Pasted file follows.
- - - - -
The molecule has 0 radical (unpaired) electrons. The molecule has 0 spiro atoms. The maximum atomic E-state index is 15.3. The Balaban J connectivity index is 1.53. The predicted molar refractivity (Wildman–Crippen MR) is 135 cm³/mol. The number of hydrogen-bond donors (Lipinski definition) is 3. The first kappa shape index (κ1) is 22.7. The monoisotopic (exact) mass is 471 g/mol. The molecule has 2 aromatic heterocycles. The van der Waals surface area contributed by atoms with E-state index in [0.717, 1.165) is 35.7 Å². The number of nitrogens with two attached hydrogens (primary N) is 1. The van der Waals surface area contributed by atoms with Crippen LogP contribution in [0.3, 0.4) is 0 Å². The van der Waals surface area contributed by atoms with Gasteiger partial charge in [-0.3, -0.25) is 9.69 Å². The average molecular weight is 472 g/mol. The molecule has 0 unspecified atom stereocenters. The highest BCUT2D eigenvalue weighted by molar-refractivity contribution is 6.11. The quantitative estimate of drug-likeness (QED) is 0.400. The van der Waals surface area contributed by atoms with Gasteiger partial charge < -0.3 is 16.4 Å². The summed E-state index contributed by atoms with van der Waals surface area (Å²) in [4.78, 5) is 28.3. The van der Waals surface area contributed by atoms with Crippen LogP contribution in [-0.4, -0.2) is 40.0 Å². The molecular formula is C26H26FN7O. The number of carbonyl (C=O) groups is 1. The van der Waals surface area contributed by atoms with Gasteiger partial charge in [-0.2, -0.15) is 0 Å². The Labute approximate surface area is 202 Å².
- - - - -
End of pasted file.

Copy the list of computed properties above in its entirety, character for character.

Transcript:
The molecule has 0 radical (unpaired) electrons. The molecule has 0 spiro atoms. The maximum atomic E-state index is 15.3. The Balaban J connectivity index is 1.53. The predicted molar refractivity (Wildman–Crippen MR) is 135 cm³/mol. The number of hydrogen-bond donors (Lipinski definition) is 3. The first kappa shape index (κ1) is 22.7. The monoisotopic (exact) mass is 471 g/mol. The molecule has 2 aromatic heterocycles. The van der Waals surface area contributed by atoms with E-state index in [0.717, 1.165) is 35.7 Å². The number of nitrogens with two attached hydrogens (primary N) is 1. The van der Waals surface area contributed by atoms with Crippen LogP contribution in [0.3, 0.4) is 0 Å². The van der Waals surface area contributed by atoms with Gasteiger partial charge in [-0.3, -0.25) is 9.69 Å². The average molecular weight is 472 g/mol. The molecule has 0 unspecified atom stereocenters. The highest BCUT2D eigenvalue weighted by molar-refractivity contribution is 6.11. The quantitative estimate of drug-likeness (QED) is 0.400. The van der Waals surface area contributed by atoms with Gasteiger partial charge < -0.3 is 16.4 Å². The summed E-state index contributed by atoms with van der Waals surface area (Å²) in [4.78, 5) is 28.3. The van der Waals surface area contributed by atoms with Crippen LogP contribution in [-0.4, -0.2) is 40.0 Å². The molecular formula is C26H26FN7O. The number of carbonyl (C=O) groups is 1. The van der Waals surface area contributed by atoms with Gasteiger partial charge in [-0.2, -0.15) is 0 Å². The Labute approximate surface area is 202 Å².